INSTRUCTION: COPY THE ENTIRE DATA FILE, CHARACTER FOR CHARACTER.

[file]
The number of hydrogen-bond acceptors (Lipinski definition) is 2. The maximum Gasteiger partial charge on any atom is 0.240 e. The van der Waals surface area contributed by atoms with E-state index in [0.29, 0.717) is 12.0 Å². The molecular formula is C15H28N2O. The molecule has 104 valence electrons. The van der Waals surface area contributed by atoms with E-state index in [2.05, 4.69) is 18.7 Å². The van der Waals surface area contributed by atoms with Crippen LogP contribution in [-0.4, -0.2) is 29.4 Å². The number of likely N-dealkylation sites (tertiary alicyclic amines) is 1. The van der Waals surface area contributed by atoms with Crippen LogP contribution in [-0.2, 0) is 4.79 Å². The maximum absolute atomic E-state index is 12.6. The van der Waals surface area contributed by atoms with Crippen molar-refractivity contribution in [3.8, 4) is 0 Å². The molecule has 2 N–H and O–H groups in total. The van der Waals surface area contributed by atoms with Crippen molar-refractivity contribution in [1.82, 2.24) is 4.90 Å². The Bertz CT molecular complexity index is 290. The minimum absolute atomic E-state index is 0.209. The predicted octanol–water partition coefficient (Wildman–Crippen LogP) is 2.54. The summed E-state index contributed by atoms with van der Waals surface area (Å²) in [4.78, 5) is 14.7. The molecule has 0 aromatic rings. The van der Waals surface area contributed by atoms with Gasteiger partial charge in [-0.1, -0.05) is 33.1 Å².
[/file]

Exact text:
The number of hydrogen-bond acceptors (Lipinski definition) is 2. The maximum Gasteiger partial charge on any atom is 0.240 e. The van der Waals surface area contributed by atoms with E-state index in [0.29, 0.717) is 12.0 Å². The molecular formula is C15H28N2O. The molecule has 104 valence electrons. The van der Waals surface area contributed by atoms with E-state index in [2.05, 4.69) is 18.7 Å². The van der Waals surface area contributed by atoms with Crippen LogP contribution in [-0.4, -0.2) is 29.4 Å². The number of likely N-dealkylation sites (tertiary alicyclic amines) is 1. The van der Waals surface area contributed by atoms with Crippen LogP contribution in [-0.2, 0) is 4.79 Å². The maximum absolute atomic E-state index is 12.6. The van der Waals surface area contributed by atoms with Crippen molar-refractivity contribution in [3.8, 4) is 0 Å². The molecule has 2 N–H and O–H groups in total. The van der Waals surface area contributed by atoms with Crippen molar-refractivity contribution in [1.82, 2.24) is 4.90 Å². The Bertz CT molecular complexity index is 290. The minimum absolute atomic E-state index is 0.209. The predicted octanol–water partition coefficient (Wildman–Crippen LogP) is 2.54. The summed E-state index contributed by atoms with van der Waals surface area (Å²) in [4.78, 5) is 14.7. The molecule has 0 aromatic rings. The van der Waals surface area contributed by atoms with Gasteiger partial charge in [-0.1, -0.05) is 33.1 Å².